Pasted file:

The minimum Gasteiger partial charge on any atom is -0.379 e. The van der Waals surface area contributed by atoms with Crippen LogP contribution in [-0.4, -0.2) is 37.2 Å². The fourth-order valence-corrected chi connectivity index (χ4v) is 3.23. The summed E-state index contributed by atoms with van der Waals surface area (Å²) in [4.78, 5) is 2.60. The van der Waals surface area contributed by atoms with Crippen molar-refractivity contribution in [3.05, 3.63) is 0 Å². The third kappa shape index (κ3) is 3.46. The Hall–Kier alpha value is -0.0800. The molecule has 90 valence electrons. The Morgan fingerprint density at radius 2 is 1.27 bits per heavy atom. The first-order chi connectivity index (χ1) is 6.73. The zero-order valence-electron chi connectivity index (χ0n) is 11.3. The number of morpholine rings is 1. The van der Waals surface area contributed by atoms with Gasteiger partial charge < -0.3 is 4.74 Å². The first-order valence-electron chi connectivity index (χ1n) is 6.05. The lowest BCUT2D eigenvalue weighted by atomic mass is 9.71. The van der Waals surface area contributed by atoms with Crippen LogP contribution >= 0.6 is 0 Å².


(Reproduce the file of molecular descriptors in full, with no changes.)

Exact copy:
The minimum Gasteiger partial charge on any atom is -0.379 e. The van der Waals surface area contributed by atoms with Crippen LogP contribution in [-0.4, -0.2) is 37.2 Å². The fourth-order valence-corrected chi connectivity index (χ4v) is 3.23. The summed E-state index contributed by atoms with van der Waals surface area (Å²) in [4.78, 5) is 2.60. The van der Waals surface area contributed by atoms with Crippen molar-refractivity contribution in [3.05, 3.63) is 0 Å². The third kappa shape index (κ3) is 3.46. The Hall–Kier alpha value is -0.0800. The molecule has 90 valence electrons. The Morgan fingerprint density at radius 2 is 1.27 bits per heavy atom. The first-order chi connectivity index (χ1) is 6.73. The zero-order valence-electron chi connectivity index (χ0n) is 11.3. The number of morpholine rings is 1. The van der Waals surface area contributed by atoms with Gasteiger partial charge < -0.3 is 4.74 Å². The first-order valence-electron chi connectivity index (χ1n) is 6.05. The lowest BCUT2D eigenvalue weighted by atomic mass is 9.71. The van der Waals surface area contributed by atoms with Crippen LogP contribution >= 0.6 is 0 Å².